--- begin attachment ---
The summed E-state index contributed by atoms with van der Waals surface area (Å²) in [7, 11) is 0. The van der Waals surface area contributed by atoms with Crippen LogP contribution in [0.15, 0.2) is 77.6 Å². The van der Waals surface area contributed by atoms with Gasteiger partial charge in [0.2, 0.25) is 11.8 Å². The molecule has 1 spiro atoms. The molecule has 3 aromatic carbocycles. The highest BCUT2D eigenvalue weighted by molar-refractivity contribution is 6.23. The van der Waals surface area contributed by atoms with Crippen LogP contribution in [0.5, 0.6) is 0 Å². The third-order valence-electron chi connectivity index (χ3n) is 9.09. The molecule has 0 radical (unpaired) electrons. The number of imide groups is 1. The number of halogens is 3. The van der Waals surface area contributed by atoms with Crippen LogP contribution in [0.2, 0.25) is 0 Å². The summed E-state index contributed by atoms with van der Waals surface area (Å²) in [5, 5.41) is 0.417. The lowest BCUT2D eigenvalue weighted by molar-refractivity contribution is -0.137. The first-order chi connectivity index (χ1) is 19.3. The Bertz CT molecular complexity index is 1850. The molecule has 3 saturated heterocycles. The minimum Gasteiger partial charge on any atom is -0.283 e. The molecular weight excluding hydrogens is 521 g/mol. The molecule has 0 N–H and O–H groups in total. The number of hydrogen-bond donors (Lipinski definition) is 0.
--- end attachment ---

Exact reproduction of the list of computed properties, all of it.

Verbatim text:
The summed E-state index contributed by atoms with van der Waals surface area (Å²) in [7, 11) is 0. The van der Waals surface area contributed by atoms with Crippen LogP contribution in [0.15, 0.2) is 77.6 Å². The van der Waals surface area contributed by atoms with Gasteiger partial charge in [0.2, 0.25) is 11.8 Å². The molecule has 1 spiro atoms. The molecule has 3 aromatic carbocycles. The highest BCUT2D eigenvalue weighted by molar-refractivity contribution is 6.23. The van der Waals surface area contributed by atoms with Crippen LogP contribution in [0.5, 0.6) is 0 Å². The third-order valence-electron chi connectivity index (χ3n) is 9.09. The molecule has 0 radical (unpaired) electrons. The number of imide groups is 1. The number of halogens is 3. The van der Waals surface area contributed by atoms with Crippen LogP contribution in [0.2, 0.25) is 0 Å². The summed E-state index contributed by atoms with van der Waals surface area (Å²) in [5, 5.41) is 0.417. The lowest BCUT2D eigenvalue weighted by molar-refractivity contribution is -0.137. The first-order chi connectivity index (χ1) is 19.3. The Bertz CT molecular complexity index is 1850. The molecule has 3 saturated heterocycles. The minimum Gasteiger partial charge on any atom is -0.283 e. The molecular weight excluding hydrogens is 521 g/mol. The molecule has 0 N–H and O–H groups in total. The number of hydrogen-bond donors (Lipinski definition) is 0.